Sometimes I manage to find a little host context, and try to spend time in it, but I notice that if another North American comes along, the little host context is quickly swamped and becomes a North American context. Put a North American into the middle of a Bedouin camp, and you may have a growing participator in a host context. Along comes another North American, and the home context at once takes over and drowns out the host context.

Many of the people whom I encourage in my role as language learning advisor work with NGOs (non-governmental organisations) and their office staff is a mix of host people and expats. The host people are having forty hours a week participating in a North American or European languacultural context, right in their own country. The North Americans or Europeans are missing a precious opportunity to be in a host context for forty hours a week. As I say, put two North Americans in a vibrant host context and watch the host context get flooded out by the home context.

In talking to non-Anglophone expat workers in Anglophone dominated NGOs, I often find that they are not partial to having English be the language of group life, and might even prefer that the host language serve as the language of group life when relating to Anglophones. After all, many of them have as much difficulty with English as with the host language, but we make them choose to live in our world. We have this assumption that everyone is anxious to use English. We Anglophones seem to have little idea how feasible, and possibly desirable it would be, to have the host language serve as the language of international group interaction in the host country. Hopefully, with more reflection, we can gradually see a change in these attitudes.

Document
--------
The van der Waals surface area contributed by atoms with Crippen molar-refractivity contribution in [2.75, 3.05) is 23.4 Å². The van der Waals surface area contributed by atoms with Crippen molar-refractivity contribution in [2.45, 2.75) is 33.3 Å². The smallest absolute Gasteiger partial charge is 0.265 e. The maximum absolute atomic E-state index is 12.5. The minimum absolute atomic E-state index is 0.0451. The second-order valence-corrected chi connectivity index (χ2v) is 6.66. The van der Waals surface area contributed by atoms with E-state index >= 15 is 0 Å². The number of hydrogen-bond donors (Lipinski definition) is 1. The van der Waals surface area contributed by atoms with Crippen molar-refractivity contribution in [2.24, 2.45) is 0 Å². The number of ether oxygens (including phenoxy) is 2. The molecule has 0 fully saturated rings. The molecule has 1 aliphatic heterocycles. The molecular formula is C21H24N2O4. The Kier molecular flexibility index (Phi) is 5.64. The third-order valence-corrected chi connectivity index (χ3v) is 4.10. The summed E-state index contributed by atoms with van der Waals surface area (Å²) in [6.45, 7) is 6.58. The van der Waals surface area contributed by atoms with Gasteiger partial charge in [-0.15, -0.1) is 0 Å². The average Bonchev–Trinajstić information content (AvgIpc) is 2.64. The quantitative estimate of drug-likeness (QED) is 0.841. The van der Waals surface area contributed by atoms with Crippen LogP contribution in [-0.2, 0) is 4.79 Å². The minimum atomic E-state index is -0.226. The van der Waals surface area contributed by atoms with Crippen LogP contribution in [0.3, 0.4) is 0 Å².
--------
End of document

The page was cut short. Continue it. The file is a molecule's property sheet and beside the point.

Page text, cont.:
At any rate, Phase 4 is the time to come to start coming to grips with this challenge. How are we truly going to live many hours a week in host contexts? We need to make some choices. If not in Phase 4, then in Phase 5? If not in Phase 5, then will there even be a true Phase 6? These are questions we need to face in this “sink or swim”, “make or break” phase of Deep Life Sharing.

We can think of our life in terms of our work life, our leisure life, our recreational life, our domestic life, life out in the community, our faith life, and our general social life. In each of these domains (which overlap) what are some possibilities open to us for giving our host-world-life a fair chance to compete with our home-away-from-home life? This is something to discuss with a language learning advisor.

Deep Life Sharing Versus Anthropology

We have drawn a lot on ethnographic methods in designing our activities for Phase 4 of the Six Phase Programme: Deep Life Sharing. If you have a strong background in ethnographic methods, you may feel we are leaving out much that is crucial, such as the importance of developing focused hypotheses, ways to investigate them, the process of writing up our findings, and more. However, although a large number of growing participators will benefit from activities inspired by ethnographic methods, few of them are going to become ethnographers, desirable as that might seem. I for one am not going to.